It is very important to look at those sorts of issues, because in such an issue as this there should be no doubt that the Cole commission should have full and open powers to investigate all of the issues so that in the end, whatever the result might be, we can come away with the confidence that all of those stones that should have been turned over have been turned over and that everything that should have been brought to light has been brought to light and examined in the cold, hard light of day. But when you have a government that has imposed terms of reference which seek to constrict the ability of the commission to look under all of those rocks then you do have a problem—a manifest problem within government. You have to ask: did this government turn a blind eye, or was it involved in a systemic operation to undermine the Iraq sanctions regime? These questions will preoccupy us for some time, I suspect. It is an issue that goes to the heart of the integrity and competence of this tired government.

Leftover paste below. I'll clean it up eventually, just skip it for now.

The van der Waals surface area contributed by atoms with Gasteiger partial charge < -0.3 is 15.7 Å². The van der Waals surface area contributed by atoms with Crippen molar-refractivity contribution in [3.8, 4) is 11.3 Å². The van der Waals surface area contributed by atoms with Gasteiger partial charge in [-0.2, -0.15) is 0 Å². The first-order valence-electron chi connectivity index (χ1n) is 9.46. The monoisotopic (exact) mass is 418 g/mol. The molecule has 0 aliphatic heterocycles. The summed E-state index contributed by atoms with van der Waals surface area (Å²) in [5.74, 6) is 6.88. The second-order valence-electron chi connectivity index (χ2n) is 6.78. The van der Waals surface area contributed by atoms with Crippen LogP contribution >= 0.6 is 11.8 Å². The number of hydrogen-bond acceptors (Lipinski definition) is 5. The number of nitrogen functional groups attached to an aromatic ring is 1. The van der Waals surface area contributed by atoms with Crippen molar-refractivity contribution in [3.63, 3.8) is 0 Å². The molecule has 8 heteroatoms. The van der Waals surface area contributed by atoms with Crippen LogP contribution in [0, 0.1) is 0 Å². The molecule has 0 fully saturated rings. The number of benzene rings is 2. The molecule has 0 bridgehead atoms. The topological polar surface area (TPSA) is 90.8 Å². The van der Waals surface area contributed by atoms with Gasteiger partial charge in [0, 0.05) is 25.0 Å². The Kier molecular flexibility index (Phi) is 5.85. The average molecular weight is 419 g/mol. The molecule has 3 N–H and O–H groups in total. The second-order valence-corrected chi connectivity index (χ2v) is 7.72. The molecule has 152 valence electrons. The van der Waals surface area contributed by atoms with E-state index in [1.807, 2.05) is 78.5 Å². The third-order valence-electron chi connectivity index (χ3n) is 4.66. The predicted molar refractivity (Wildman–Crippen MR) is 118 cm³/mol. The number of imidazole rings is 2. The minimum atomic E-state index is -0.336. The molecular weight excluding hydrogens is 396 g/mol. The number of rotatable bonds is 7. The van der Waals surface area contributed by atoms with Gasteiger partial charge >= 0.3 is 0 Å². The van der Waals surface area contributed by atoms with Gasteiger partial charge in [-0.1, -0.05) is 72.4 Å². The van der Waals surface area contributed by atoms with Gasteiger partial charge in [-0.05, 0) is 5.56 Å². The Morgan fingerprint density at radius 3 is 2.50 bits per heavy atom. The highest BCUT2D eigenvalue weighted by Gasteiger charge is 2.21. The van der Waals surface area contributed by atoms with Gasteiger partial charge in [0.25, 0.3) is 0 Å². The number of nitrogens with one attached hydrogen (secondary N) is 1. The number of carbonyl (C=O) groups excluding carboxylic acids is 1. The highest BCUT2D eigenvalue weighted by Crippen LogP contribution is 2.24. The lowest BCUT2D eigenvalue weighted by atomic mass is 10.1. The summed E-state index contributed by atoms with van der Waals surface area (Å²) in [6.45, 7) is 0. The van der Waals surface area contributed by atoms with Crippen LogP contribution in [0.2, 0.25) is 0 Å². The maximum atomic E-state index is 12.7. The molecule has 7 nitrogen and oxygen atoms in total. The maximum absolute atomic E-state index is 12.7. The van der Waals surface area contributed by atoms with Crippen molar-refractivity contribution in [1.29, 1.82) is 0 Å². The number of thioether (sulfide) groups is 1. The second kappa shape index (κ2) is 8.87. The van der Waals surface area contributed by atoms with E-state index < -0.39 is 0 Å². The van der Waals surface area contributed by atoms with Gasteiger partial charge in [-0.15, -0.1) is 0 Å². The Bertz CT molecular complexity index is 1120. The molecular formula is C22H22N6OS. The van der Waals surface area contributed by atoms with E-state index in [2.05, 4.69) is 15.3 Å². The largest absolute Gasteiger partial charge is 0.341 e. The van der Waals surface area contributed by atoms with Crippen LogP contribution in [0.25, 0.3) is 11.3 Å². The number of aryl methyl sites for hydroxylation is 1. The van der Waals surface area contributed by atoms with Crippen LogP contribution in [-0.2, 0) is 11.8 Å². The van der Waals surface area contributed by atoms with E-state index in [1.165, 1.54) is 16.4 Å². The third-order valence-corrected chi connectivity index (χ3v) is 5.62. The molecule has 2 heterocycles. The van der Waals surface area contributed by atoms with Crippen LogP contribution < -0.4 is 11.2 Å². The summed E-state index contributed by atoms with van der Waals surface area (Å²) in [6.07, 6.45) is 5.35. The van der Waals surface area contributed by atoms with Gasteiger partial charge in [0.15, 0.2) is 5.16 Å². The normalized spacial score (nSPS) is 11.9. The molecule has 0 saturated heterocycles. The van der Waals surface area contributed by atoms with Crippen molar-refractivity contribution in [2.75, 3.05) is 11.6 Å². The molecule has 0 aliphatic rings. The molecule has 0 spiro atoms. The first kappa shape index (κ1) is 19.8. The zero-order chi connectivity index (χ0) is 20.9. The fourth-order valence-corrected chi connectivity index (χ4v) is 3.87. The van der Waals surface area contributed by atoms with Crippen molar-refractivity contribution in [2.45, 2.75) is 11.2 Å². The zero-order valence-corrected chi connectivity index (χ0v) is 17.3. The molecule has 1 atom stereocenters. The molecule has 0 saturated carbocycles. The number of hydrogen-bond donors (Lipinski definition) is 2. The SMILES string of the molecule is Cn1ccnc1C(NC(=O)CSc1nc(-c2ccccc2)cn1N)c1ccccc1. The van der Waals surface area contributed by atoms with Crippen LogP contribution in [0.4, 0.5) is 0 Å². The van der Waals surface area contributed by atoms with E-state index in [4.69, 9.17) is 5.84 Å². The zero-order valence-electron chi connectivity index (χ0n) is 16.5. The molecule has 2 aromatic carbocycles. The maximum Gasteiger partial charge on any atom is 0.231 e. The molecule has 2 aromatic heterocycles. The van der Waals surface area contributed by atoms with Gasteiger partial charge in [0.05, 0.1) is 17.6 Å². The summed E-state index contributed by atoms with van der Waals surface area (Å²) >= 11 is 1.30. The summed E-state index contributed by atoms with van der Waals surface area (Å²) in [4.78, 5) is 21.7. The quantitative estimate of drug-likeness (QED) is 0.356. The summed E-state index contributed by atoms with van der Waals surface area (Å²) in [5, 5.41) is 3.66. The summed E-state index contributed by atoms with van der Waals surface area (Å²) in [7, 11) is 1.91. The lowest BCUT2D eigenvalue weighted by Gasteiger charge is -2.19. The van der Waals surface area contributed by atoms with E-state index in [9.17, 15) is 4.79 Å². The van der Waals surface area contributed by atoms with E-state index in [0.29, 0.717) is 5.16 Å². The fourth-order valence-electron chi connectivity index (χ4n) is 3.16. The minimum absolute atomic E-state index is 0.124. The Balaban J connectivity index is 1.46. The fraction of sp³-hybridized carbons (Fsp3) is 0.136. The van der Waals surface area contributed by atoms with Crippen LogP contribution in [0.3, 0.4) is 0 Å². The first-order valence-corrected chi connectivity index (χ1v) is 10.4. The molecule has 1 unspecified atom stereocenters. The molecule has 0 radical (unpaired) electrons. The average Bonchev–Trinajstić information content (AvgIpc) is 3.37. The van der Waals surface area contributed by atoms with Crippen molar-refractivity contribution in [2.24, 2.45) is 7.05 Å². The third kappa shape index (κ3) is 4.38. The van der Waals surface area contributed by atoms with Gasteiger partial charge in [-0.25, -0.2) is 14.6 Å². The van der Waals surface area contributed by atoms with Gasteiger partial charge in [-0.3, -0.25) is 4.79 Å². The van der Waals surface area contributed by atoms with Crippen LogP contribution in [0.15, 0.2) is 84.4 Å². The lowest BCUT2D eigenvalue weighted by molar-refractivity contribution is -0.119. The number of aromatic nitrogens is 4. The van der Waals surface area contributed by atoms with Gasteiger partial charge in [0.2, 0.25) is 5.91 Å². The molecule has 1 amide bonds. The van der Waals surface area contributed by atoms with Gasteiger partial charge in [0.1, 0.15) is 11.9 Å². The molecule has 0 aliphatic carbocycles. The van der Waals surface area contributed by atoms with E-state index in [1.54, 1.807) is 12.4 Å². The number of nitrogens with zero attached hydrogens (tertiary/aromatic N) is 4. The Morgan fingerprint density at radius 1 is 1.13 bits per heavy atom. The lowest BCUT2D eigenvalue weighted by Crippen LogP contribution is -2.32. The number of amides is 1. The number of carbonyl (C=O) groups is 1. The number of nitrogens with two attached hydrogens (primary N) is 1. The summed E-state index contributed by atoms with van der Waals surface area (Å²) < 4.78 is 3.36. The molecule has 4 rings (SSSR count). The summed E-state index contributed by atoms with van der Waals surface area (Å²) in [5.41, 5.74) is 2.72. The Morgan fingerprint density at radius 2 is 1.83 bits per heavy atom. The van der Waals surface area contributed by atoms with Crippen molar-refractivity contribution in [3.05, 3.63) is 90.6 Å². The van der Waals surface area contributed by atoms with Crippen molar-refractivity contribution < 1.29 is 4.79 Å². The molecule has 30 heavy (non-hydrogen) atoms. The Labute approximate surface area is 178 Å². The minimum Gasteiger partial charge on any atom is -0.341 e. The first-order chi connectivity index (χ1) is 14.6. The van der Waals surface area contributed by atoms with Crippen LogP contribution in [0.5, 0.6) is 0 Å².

Let us not forget what happened here. An Australian company, not just any company we sometimes like to talk about but an Australian company that was Commonwealth owned for some time and to this day retains a Commonwealth sanctioned monopoly on the export of wheat, paid over $300 million in kickbacks to the regime of Saddam Hussein. At the same time Australia was a party to the United Nations sanctions against Iraq and the Australian government was preparing for war against Iraq to remove Saddam as a dictator. The bottom line is that, while the Australian government was asking our men and women in the Navy to participate in a blockade against Iraq, AWB was paying out $300 million. You have got to ask yourself: was the AWB undermining those efforts being made by paying kickbacks to prop up that very same regime? When you look at that scenario you do have to ask: how do the people who put that effort and energy in on behalf of our Defence Force in serving our country feel? How do they feel about this government who may have turned a blind eye and who may have not done the right thing by them? I cannot speak for them but you would have to put a question mark about how they feel about their operation. They would want to be proud to be serving this country and representing us internationally and they would want to be proud to hold their heads up and say, ‘We are doing the right thing internationally.’ They would not want to have that feeling in the back of their minds that there was a company, AWB, paying kickbacks to Saddam Hussein and they would wonder what kind of involvement the Australian government may have had.